The weave poles consist of (for starters) 6 upright poles that a dog must weave in and out of. This obstacle is the most fun to watch on T.V. or in competitions, because the dogs seem so eager and fast to run through them. It takes slow and consistent training to get them to be so fast (big rewards on the other end!) Even if you take a training class, every trainer recommends having a set at home. Practice just 5 minutes each day and you'll be soon on your way to an impressive weaving dog!
Common words used for this obstacle when training: "Weave, Snake, Poles.."
The tunnel is also called an "open tunnel" (to contrast with the "closed tunnel", which is another obstacle, listed below). The tunnel is usually a dog's favorite! For this reason it makes a great obstacle to add to your backyard selection, since it can be used as a "reward" obstacle after a more difficult obstacle. It can be any length for practice, but the longer it is, the more easily it can be curved for additional challenge.
Common words used for this obstacle when training: "Tunnel, Through..."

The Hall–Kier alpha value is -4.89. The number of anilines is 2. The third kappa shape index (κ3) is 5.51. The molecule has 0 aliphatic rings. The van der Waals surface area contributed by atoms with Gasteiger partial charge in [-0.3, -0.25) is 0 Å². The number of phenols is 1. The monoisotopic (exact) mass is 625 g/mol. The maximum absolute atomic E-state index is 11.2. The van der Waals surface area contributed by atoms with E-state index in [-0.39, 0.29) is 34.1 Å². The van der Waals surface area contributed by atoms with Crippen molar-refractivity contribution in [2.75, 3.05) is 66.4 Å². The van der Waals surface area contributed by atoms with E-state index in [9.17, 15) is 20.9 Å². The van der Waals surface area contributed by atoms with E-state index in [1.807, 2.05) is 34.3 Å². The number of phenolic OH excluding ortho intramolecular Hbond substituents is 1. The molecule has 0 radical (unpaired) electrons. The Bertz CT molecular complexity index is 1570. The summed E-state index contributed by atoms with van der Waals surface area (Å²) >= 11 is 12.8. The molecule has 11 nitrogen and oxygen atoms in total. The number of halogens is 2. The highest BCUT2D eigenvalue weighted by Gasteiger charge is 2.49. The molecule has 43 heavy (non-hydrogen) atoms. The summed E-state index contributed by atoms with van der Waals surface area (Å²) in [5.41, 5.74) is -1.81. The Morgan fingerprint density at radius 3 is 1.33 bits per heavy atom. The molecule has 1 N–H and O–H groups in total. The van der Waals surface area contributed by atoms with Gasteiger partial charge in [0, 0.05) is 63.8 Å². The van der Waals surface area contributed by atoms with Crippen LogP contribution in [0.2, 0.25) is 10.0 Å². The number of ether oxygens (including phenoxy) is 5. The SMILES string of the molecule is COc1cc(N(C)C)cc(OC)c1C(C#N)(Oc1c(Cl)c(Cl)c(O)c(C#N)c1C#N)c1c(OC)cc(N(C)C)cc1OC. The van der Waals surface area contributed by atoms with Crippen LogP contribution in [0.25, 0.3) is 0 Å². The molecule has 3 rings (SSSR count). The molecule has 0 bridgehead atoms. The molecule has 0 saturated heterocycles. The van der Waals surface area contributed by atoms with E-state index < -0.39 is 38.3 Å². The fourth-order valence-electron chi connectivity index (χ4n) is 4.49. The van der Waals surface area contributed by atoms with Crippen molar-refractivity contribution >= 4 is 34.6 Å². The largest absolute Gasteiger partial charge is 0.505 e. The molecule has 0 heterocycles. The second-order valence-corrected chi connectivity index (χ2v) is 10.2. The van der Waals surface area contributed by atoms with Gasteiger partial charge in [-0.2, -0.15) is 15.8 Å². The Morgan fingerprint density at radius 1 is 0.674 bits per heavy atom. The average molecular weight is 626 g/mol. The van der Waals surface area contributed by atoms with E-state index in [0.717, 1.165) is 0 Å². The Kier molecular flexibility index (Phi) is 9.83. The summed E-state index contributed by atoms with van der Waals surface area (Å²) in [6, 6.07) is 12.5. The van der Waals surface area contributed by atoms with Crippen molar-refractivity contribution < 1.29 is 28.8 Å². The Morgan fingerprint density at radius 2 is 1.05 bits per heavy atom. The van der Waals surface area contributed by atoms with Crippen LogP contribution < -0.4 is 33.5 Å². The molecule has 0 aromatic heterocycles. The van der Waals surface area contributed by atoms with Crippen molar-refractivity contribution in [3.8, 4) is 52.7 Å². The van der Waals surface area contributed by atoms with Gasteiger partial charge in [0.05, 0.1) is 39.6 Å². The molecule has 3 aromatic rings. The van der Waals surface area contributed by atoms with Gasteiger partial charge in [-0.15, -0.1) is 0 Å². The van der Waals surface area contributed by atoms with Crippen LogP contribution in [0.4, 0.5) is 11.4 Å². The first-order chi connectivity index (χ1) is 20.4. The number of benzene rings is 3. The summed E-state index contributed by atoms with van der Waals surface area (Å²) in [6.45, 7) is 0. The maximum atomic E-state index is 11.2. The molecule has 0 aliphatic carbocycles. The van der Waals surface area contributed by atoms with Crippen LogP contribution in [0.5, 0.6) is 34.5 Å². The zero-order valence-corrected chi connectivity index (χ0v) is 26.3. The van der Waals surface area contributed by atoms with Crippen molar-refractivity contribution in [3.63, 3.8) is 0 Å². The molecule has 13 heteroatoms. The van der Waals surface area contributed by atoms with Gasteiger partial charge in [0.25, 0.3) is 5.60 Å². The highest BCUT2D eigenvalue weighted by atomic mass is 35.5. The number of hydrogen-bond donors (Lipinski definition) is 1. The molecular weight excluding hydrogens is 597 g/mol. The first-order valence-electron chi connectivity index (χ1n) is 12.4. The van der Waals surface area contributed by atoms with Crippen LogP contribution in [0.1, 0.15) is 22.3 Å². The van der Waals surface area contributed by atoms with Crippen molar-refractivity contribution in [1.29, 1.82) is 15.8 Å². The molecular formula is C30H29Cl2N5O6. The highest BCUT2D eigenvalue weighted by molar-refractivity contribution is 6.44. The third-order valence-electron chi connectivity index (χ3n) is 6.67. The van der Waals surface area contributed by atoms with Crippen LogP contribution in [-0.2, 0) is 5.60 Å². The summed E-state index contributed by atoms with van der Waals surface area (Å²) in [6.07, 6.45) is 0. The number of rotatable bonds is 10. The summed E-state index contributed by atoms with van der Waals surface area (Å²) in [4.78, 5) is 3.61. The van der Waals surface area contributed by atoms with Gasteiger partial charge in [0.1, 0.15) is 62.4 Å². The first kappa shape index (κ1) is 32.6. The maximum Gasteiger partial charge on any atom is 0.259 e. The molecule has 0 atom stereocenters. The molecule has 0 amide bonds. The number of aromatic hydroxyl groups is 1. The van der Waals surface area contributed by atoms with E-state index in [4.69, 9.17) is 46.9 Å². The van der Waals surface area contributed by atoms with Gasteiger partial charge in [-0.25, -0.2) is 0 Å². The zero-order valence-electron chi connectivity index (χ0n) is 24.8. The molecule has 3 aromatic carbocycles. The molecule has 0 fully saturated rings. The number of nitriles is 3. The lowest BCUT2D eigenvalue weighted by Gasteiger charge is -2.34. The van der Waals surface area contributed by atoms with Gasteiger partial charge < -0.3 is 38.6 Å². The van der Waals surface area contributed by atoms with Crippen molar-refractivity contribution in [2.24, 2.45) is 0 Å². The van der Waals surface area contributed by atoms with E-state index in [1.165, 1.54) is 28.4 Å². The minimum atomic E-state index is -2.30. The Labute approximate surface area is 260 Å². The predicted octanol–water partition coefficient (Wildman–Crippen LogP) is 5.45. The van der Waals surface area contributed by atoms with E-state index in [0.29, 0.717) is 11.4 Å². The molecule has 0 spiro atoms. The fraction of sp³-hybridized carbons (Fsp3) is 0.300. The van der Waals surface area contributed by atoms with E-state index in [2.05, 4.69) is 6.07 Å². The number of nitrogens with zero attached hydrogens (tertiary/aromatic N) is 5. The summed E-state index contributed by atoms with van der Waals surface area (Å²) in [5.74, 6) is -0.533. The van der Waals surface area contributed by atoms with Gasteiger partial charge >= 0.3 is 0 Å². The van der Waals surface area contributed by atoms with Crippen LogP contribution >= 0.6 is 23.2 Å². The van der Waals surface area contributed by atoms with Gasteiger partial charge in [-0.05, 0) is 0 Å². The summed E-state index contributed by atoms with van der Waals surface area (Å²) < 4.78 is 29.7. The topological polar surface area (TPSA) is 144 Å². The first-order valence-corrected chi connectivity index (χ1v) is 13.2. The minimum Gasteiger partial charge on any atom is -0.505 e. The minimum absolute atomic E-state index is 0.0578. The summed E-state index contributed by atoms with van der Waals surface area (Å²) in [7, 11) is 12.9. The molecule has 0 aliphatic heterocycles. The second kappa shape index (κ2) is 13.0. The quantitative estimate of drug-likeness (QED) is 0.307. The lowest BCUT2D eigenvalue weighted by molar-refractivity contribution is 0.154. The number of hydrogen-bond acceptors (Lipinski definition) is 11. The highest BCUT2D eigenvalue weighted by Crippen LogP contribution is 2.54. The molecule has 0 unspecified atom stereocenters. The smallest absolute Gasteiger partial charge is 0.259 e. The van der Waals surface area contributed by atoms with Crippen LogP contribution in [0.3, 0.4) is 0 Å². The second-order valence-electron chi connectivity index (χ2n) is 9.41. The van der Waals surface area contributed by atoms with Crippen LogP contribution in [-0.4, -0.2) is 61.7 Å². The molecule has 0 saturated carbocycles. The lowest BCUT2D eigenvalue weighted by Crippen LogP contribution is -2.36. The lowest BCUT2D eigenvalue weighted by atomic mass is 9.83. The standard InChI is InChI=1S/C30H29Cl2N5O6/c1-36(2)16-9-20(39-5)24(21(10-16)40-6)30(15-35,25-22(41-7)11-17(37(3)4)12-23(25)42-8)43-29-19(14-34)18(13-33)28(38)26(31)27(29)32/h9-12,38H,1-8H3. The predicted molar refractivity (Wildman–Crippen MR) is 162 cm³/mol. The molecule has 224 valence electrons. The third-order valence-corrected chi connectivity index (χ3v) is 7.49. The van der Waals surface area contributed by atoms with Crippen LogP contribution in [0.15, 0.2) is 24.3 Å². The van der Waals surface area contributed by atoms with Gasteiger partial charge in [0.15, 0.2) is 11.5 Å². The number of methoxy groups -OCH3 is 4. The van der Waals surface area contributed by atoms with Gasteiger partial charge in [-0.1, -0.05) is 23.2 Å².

4) Tire Jump:
This is another jump, but is a little different, in that a dog jumps through a hoop instead of over a bar. It is not actually a tire, but looks like one. The hoop is adjustable in height.
Common words used for this obstacle when training: "Tire, Through, Hoop.."
5) Closed Tunnel:
The "closed tunnel" consists of a short tunnel (or a plastic barrel) with a long material chute (i.e.tube) attached to the back end. The dog runs through the front portion, then must run through the material, feeling it along his back, not knowing what will be out at the other end! It's sort of like a dog that likes to tunnel under your covers and come out at your feet!
Common words used for this obstacle when training: "Chute, Tunnel, Through.."
6) Pause Table:
This obstacle is the big "interruption" of a dog's fast and eager obstacle run. Can you see him now? Running full speed, having a blast, then you point to this table. He must jump on it and either sit or lay down (whatever the judge tells you, if at a competition) and stay there for 5 long seconds until you release him to run again. No fun! But it's an important obstacle nonetheless, and is a good indicator of whether your dog is obedience trained or not. However, you can use the table to help reinforce the stay command if your dog still needs work in this area. The table is also adjustable to different heights. It has a non-slip surface and must be secure. If you do not have a table, a "pause box" can be used as a substitute. It is a square form, made of white pipe, that lays on the ground. Your dog must lay or sit inside the box for 5 seconds.